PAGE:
Parents of children killed by cars driven by young drivers are calling for the Government to introduce Graduated Driver Licensing (GDL).

It follows calls from road safety professionals in a letter sent to the government.

Restrictions introduced in other countries include the number of similar-aged passengers a young driver can carry in the car, as well as bans on night-time driving.

Call for action

The parents, who have formed a campaign group called Forget-me-not Families Uniting, believe a GDL regime would reduce road death and serious injury.

They want urgent action with an expert panel formed immediately to advise the Government on how such a system in the UK should look.

In Britain, young drivers between the ages of 17 and 24 are involved in 24% of all collisions resulting in death or serious injury. This age group only accounts for just 7% of the total driving population.

In 2022, 4,935 people were killed or seriously injured in crashes involving at least one young driver. The figure includes other road users of all ages, such as people travelling in separate cars or pedestrians.

Backed by research

Data from transport safety studies, car insurance companies and driving charities over many years come to the same conclusions.  Drivers under the age of 24 are more likely to have crashes when they are carrying similar-aged passengers in their car, when driving at night and when driving conditions are difficult.

It has led to countries such as Canada, Australia, New Zealand and the US successfully introducing GDL.

In turn, this has resulted in a reduction in deaths and serious injuries in crashes involving young drivers of between 20% and 40%.


Lost time, losing lives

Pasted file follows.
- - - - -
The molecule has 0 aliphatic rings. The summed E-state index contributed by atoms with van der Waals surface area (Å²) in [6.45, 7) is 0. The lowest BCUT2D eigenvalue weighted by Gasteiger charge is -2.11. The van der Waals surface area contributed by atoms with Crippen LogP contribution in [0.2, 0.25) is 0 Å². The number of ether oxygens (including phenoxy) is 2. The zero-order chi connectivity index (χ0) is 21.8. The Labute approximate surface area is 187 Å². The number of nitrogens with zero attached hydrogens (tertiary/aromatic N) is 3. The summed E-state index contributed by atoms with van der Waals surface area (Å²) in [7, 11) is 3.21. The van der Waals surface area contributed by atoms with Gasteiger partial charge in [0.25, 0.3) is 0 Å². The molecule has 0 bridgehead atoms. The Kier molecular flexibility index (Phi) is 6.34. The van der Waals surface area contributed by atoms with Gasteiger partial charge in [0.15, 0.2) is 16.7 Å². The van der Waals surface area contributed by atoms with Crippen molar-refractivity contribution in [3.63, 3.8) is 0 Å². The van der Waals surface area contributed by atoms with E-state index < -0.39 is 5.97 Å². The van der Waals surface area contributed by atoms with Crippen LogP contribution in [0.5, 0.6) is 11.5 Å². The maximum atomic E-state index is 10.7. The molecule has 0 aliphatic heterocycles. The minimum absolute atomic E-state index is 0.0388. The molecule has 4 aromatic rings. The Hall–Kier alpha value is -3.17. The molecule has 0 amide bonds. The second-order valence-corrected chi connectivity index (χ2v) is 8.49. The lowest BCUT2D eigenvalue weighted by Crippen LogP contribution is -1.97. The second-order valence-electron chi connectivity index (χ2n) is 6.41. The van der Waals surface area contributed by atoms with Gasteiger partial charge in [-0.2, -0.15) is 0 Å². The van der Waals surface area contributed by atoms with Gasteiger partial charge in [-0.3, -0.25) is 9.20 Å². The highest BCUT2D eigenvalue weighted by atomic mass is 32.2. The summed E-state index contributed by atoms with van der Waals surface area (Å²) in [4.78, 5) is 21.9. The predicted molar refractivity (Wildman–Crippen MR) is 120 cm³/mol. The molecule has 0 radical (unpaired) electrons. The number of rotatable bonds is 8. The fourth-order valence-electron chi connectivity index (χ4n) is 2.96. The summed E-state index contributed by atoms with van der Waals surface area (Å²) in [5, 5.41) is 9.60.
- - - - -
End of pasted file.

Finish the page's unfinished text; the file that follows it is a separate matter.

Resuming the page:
Forget-me-not Families Uniting was formed by Sharron Huddleston, Chris and Nicole Taylor and Dr Ian Greenwood. It came after years of campaigning for the introduction of GDL following the deaths of their daughters.

Sharron Huddleston said: “Enough is enough. How many more young people need to die before action is taken?

“We can’t sit back any longer and just watch as more and more young people are killed or seriously injured in road collisions.

“Our group was formed as a means of reaching out to the Government collectively, as individual contacts resulted in no action.

“I have been campaigning for years and nobody has listened, despite all of the overwhelming evidence that has been put to them by leading experts in this field.”

She added: “Our message to the Government is simple – listen to us, listen to the experts and learn from other countries, who have seen a huge reduction in young driver and passenger deaths after introducing graduated driving licensing for young novice drivers.

“We all want and deserve a serious conversation with the Government. We want to know what they are going to do about this huge problem. If they won’t introduce a graduated driving licensing system, why? And if not that, then what?”

How long

Dr Ian Greenwood, who has a PhD in road safety policy hopes he latest calls will encourge a change in government thinking.

GDL was first debated in the House of Commons in 1993, Greenwood’s 12-year-old daughter was killed in a young driver crash in 2008.

“Had politicians acted before then, or over the decades since, and not simply debated, Alice might very well be looking forward to her 28th birthday this year,” he said.

“Between 20% and 40% of other bereaved parents might still have their children too.

“Politicians need to decide whether they will continue to ignore the evidence and calls from parents, or finally take action.”

Backed by figures

A TRL (Transport Research Laboratory) report from 2018 concluded that graduated driving licensing not only saves lives and reduces serious injuries, but it also saves millions of pounds.

Meanwhile, experts at the RAC Foundation confirmed in 2022 that it would improve road safety while having minimal impact on new drivers’ access to education, employment and social activities.

Forget-me-not Families Uniting has the backing of RoadPeace, Brake and The Road Victims’ Trust.

The charities said: “We’re proud to come together to back these families and this growing movement. These families deserve to be heard and we hope to see action finally taken by the Government.

“We welcome other families to join this campaign and help us to stop these unnecessary deaths and serious injuries, just as other countries have.”

No action likely

Responding to the requests, the government stated there were currently no plans to discuss or implement graduated driver licensing.